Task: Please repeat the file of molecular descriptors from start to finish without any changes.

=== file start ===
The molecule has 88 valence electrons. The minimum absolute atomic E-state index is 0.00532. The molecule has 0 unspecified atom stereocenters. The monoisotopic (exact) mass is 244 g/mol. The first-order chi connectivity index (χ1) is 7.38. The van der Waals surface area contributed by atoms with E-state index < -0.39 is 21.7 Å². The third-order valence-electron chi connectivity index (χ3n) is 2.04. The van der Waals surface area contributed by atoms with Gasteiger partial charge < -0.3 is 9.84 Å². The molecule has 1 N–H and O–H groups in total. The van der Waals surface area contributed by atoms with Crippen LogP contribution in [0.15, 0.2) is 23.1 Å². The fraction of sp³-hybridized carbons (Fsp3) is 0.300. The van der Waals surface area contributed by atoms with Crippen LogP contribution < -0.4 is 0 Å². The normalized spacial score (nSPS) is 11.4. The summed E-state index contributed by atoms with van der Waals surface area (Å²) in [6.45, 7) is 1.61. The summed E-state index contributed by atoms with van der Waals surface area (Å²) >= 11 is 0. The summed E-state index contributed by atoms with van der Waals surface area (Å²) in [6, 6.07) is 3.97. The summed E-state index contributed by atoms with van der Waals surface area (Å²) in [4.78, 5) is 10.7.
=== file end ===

The molecule has 88 valence electrons. The minimum absolute atomic E-state index is 0.00532. The molecule has 0 unspecified atom stereocenters. The monoisotopic (exact) mass is 244 g/mol. The first-order chi connectivity index (χ1) is 7.38. The van der Waals surface area contributed by atoms with E-state index < -0.39 is 21.7 Å². The third-order valence-electron chi connectivity index (χ3n) is 2.04. The van der Waals surface area contributed by atoms with Gasteiger partial charge < -0.3 is 9.84 Å². The molecule has 1 N–H and O–H groups in total. The van der Waals surface area contributed by atoms with Crippen LogP contribution in [0.15, 0.2) is 23.1 Å². The fraction of sp³-hybridized carbons (Fsp3) is 0.300. The van der Waals surface area contributed by atoms with Crippen LogP contribution < -0.4 is 0 Å². The normalized spacial score (nSPS) is 11.4. The summed E-state index contributed by atoms with van der Waals surface area (Å²) in [6.45, 7) is 1.61. The summed E-state index contributed by atoms with van der Waals surface area (Å²) >= 11 is 0. The summed E-state index contributed by atoms with van der Waals surface area (Å²) in [6, 6.07) is 3.97. The summed E-state index contributed by atoms with van der Waals surface area (Å²) in [4.78, 5) is 10.7.